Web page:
Brazil Gets Tough on Cable Pirates

Rio De Janeiro, Brazil -- The country's top cable
operators are making moves to reduce piracy from about 8 percent of pay television homes
to fewer than 6 percent over two years.

Globocabo, Brazil's leading MSO, has already launched
a campaign among its staff and viewers, while No. 2 MSO TVA is expected to do likewise
over the next few weeks.

Brazil has about 1.7 million legal cable subscribers, plus
a further 150,000 illegal connections, according to Antonio Joao Filho, technology
director of the Brazilian Subscription Television Association (ABTA) trade group. That
translates into a piracy rate of 8.1 percent.

The piracy rate is lower among MMDS (wireless cable)
operators. The country has about 330,000 MMDS homes, an estimated 16,500, or 5 percent, of
which are illegal connections.

The number of illegal Ku-band and C-band satellite-TV
viewers is considered minimal.

Globocabo launched an internal anti-piracy campaign among
staff in June, addressing the issue in a series of lectures at its offices in Sao Paulo
and Rio de Janeiro. Now, it's publicizing the issue among its viewers in anti-piracy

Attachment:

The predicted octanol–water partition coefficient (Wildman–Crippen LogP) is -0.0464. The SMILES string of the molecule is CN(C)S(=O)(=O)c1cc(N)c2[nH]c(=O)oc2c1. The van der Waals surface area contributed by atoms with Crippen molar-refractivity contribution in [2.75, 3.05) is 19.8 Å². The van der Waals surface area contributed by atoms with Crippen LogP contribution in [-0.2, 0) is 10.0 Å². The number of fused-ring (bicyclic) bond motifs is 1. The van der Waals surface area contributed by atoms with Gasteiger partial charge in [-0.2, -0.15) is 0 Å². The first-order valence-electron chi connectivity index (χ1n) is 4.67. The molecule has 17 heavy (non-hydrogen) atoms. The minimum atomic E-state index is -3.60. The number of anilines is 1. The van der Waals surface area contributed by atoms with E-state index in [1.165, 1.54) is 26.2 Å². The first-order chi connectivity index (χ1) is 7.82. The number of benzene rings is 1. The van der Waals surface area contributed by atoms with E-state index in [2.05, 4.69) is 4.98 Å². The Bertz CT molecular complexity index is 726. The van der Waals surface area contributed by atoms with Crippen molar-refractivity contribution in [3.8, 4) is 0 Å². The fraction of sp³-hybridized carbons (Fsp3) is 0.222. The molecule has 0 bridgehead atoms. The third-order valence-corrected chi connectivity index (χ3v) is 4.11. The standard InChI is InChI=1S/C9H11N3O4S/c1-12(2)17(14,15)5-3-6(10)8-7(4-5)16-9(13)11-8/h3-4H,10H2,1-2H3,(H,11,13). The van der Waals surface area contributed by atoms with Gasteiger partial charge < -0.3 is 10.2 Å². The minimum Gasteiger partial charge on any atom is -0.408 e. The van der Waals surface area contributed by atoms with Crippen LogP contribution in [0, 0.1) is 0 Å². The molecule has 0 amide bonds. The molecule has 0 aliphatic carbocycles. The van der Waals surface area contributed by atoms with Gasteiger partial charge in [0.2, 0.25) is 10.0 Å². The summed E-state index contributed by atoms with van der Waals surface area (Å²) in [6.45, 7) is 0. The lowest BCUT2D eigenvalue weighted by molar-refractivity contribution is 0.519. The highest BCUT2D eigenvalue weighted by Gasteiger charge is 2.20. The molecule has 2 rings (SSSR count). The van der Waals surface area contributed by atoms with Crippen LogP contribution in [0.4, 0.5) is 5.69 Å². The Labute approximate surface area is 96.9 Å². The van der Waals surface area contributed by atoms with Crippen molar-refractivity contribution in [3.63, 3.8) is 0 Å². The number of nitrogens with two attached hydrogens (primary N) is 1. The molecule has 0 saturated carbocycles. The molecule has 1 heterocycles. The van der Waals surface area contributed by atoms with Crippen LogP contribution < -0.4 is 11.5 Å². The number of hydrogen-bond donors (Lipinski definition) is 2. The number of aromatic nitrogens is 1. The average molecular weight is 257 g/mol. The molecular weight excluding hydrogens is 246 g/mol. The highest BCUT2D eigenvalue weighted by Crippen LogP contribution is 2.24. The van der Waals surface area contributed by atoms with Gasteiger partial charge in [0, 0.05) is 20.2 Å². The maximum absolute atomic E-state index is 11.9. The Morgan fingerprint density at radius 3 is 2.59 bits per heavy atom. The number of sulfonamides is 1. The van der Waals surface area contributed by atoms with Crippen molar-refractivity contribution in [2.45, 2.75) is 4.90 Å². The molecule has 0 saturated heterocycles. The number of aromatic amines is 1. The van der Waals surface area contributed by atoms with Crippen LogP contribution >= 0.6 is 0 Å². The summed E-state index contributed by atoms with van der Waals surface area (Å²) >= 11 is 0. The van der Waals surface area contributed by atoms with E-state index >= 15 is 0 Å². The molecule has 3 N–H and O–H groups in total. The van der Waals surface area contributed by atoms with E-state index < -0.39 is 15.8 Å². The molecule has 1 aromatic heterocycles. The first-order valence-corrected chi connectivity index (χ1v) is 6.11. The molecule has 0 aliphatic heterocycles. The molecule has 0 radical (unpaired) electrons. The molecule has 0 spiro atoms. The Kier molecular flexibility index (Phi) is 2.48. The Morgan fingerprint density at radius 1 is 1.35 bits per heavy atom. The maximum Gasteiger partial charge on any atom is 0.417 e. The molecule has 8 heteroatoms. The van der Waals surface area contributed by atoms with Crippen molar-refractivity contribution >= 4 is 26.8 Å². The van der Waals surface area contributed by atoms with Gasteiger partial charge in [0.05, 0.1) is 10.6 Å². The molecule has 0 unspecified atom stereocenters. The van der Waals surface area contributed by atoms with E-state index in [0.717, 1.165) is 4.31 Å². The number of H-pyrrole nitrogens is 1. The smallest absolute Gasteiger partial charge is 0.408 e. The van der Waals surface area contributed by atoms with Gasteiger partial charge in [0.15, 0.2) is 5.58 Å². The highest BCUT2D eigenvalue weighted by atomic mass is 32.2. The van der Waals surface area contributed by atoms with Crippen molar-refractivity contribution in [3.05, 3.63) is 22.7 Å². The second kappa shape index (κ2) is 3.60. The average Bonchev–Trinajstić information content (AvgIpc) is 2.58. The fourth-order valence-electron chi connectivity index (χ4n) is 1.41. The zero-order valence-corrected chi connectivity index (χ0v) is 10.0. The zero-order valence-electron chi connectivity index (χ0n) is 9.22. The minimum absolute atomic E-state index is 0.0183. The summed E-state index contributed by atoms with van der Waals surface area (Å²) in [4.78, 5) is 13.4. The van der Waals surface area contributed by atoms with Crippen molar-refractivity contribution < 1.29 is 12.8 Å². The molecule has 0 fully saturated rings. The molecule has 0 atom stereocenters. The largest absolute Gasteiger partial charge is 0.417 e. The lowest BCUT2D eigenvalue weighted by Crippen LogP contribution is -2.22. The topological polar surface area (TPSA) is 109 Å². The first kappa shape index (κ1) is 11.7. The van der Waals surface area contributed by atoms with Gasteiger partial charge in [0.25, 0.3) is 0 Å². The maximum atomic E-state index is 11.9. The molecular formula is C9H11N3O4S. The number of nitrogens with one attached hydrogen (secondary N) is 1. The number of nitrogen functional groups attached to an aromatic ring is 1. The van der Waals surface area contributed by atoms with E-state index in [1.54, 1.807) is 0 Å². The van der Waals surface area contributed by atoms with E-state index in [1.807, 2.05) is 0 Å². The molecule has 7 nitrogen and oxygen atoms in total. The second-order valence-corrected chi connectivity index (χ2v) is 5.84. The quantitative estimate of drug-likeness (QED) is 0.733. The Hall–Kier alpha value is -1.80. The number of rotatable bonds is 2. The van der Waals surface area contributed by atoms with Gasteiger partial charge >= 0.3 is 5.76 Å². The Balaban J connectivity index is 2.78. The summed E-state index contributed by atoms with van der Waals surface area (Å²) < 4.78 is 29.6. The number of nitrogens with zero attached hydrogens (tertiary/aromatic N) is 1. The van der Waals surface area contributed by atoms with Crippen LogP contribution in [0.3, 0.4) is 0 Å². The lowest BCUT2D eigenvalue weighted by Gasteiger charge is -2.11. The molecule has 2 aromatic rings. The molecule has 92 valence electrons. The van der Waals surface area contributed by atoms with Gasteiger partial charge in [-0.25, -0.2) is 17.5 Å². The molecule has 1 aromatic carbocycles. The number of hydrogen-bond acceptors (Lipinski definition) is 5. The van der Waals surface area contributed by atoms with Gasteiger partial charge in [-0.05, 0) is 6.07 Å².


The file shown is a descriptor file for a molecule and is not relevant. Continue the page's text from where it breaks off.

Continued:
public-service announcements on its channels.

The initial phase of the campaign will last until October,
and it could involve police operations against pirate operations, Globocabo officials

Phase two will involve the launch of a nationwide publicity
campaign among the general public.

The objective is to educate both employees and viewers
about the severe punishments pay TV pirates can face. Brazilian law states that people
with illegal cable connections can be sentenced to up to four years in prison, while those
responsible for installing such connections can face up to eight years.

Globocabo has established two confidential toll-free phone
numbers -- one to receive calls from people willing to report illegal connections and
another for pirate cable customers who wish to clear their debts and become paying